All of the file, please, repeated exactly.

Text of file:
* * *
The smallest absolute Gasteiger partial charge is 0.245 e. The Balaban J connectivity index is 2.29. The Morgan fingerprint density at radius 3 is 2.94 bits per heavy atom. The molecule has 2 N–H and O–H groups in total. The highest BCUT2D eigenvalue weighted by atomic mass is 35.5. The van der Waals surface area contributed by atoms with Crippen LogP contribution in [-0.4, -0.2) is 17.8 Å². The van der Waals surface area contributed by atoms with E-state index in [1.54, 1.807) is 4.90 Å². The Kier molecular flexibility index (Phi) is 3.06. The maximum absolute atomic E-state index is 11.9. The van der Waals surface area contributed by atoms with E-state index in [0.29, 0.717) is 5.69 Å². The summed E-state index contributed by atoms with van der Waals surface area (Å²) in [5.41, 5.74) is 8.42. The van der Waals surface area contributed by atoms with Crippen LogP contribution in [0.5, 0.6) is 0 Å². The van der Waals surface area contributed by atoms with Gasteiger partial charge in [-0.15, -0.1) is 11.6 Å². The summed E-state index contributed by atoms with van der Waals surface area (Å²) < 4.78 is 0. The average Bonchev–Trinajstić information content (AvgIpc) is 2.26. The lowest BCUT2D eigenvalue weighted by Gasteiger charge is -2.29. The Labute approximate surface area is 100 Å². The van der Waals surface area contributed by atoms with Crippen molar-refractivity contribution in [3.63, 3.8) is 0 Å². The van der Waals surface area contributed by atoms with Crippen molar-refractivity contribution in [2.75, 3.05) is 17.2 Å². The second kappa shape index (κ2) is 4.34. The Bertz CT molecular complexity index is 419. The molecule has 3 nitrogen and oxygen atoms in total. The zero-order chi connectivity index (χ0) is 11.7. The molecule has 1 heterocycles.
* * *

The smallest absolute Gasteiger partial charge is 0.245 e. The Balaban J connectivity index is 2.29. The Morgan fingerprint density at radius 3 is 2.94 bits per heavy atom. The molecule has 2 N–H and O–H groups in total. The highest BCUT2D eigenvalue weighted by atomic mass is 35.5. The van der Waals surface area contributed by atoms with Crippen LogP contribution in [-0.4, -0.2) is 17.8 Å². The van der Waals surface area contributed by atoms with E-state index in [1.54, 1.807) is 4.90 Å². The Kier molecular flexibility index (Phi) is 3.06. The maximum absolute atomic E-state index is 11.9. The van der Waals surface area contributed by atoms with E-state index in [0.29, 0.717) is 5.69 Å². The summed E-state index contributed by atoms with van der Waals surface area (Å²) in [5.41, 5.74) is 8.42. The van der Waals surface area contributed by atoms with Crippen LogP contribution in [0.5, 0.6) is 0 Å². The van der Waals surface area contributed by atoms with Gasteiger partial charge in [-0.15, -0.1) is 11.6 Å². The summed E-state index contributed by atoms with van der Waals surface area (Å²) < 4.78 is 0. The average Bonchev–Trinajstić information content (AvgIpc) is 2.26. The lowest BCUT2D eigenvalue weighted by Gasteiger charge is -2.29. The Labute approximate surface area is 100 Å². The van der Waals surface area contributed by atoms with Crippen molar-refractivity contribution in [3.63, 3.8) is 0 Å². The van der Waals surface area contributed by atoms with Crippen molar-refractivity contribution in [2.75, 3.05) is 17.2 Å². The second kappa shape index (κ2) is 4.34. The Bertz CT molecular complexity index is 419. The molecule has 3 nitrogen and oxygen atoms in total. The zero-order chi connectivity index (χ0) is 11.7. The molecule has 1 heterocycles.